Robert Horry and the Art of Clutchness
Houston Rockets vs Orlando Magic (June 11, 1995-NBA Finals, Game 3)
The ball is inbounded to Hakeem Olajuwon deep in the post, screens are being set, late fourth quarter nerves are running and Shaq is trying to stop dreams from coming true, giving Houston more problems than Apollo 13. Still it’s Hakeem and the Rocket’s lucky day as the center finds a teammate behind the arc with a trademark, beautiful pass. The player receiving the ball hits a three over Horace Grant, fogging his goggles, and making the Magic disappear with an ace-in-the hole play pulled from his bag of tricks.
It’s a dagger basket by a young Robert Horry.
The Magic left him open to shoot all day. The team didn’t think he had what it took. The former Alabama standout who played in the shadow of Latrell Sprewell brought it all to the light; however, with a shot that sank like the sun at dusk. Years before he helped Shaq drink championship champagne he made him taste bitter defeat. Before he made everything in his career right, he proved everyone wrong. While everyone though he was just a Will Smith lookalike with a Fresh Prince fade he threw the competition out the door like Jazzy Jeff. ARGH! Opposing fans would scream as all their hopes and dreams were in for a rude-Robert awakening. The number 2-5 was a man that made Houston’s second five so strong, but after two big shots and two championship rings, Horry was on the move further Northwest. Although his time in Phoenix, wasn’t his best (especially with Danny Ainge), Rob never threw the towel in, he kept playing hard until Hollywood called with a script idea that was about to re-write history.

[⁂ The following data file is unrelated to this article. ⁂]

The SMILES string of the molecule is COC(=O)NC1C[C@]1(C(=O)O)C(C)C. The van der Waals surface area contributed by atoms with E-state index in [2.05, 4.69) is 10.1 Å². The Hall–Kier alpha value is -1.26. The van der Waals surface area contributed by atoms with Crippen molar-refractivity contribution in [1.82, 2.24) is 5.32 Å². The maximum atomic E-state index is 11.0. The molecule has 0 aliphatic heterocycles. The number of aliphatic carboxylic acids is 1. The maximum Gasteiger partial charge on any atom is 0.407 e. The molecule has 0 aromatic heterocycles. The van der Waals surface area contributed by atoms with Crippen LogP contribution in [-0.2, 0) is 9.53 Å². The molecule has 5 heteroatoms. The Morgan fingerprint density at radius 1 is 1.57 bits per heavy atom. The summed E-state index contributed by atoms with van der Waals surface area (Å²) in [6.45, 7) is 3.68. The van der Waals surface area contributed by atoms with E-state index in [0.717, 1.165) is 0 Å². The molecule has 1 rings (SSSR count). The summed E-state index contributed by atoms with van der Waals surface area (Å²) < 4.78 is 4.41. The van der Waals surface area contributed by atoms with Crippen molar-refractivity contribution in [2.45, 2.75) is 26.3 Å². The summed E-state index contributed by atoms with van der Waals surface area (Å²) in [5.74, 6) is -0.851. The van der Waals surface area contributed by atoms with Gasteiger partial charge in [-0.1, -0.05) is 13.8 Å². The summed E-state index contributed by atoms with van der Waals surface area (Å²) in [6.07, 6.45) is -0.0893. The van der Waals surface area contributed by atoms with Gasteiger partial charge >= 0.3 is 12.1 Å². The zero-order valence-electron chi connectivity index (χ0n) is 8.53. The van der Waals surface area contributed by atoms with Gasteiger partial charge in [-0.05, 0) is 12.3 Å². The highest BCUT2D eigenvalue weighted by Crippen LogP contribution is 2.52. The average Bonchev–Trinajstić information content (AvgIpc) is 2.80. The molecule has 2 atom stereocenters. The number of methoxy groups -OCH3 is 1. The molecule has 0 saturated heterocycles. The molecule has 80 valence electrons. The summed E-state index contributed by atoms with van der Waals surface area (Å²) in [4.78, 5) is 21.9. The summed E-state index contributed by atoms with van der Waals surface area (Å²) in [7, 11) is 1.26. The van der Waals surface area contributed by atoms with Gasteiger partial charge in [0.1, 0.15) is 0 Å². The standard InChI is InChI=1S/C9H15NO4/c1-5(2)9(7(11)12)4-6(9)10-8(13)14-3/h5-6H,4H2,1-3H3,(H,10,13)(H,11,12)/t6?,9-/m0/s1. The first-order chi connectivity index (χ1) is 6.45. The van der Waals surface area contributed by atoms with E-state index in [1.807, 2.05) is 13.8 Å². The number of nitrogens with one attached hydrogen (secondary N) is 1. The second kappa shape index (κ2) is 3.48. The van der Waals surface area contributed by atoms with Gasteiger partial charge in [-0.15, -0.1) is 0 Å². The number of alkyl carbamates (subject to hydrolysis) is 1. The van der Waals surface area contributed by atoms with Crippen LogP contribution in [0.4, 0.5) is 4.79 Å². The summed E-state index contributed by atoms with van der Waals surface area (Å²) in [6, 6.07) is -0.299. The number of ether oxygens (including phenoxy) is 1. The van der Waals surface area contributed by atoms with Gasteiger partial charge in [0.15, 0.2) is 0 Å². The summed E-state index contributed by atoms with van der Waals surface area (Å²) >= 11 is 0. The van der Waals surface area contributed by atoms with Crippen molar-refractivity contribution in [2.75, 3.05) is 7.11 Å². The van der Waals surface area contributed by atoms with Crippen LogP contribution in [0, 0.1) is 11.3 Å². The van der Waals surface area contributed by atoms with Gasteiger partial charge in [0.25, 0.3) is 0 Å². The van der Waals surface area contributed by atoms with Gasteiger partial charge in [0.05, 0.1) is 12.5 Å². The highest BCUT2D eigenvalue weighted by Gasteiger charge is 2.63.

Los Angeles Lakers vs Philadelphia 76ers (June 10, 2001-NBA Finals, Game 3)
With the NBA Finals tied at one game apiece there is not much between the Goliath Los Angeles Lakers and the David, Philadelphia 76ers. There isn’t even any love, definitely no brotherly love in Philly for hometown boy Kobe Bryant as he dribbles the ball up court to a chorus of boos. The ball ends up in the hands of Brian Shaw who quarterbacks a great heave to Robert Horry in the corner. Horry is all alone as Sixers’ Aaron Mckie is too late to reach the Laker jersey in the corner. Horry hoists up his third triple of the game and it hits twine and parquet. Rob breaks the back of the Sixers, and silences the fans while pumping his fists with the passion that just left the First Union crowd. This is his time, this is his moment. This is his game.
The Lakers gave up serious swingman talent Cedric Ceballos in order to get Robert, but in return Horry answered the call and gave everything he had to a team that became more with his addition. He had to give up the number 25 because of retired Laker legend Gail Goodrich, but Horry’s legacy in L.A. may one day result in his number 5 jersey being raised to the rafters. This player played his part and role in Hollywood better than most stars but this was no act, Bob was the genuine article. This fourth quarter moment maker was not lazy at other moments in the game. He just liked to wait for the last scene to draw the final curtain…and boy did he draw. This Western assassin had a lot of bullets in his gun. Give him just a second to aim a shot and…BANG!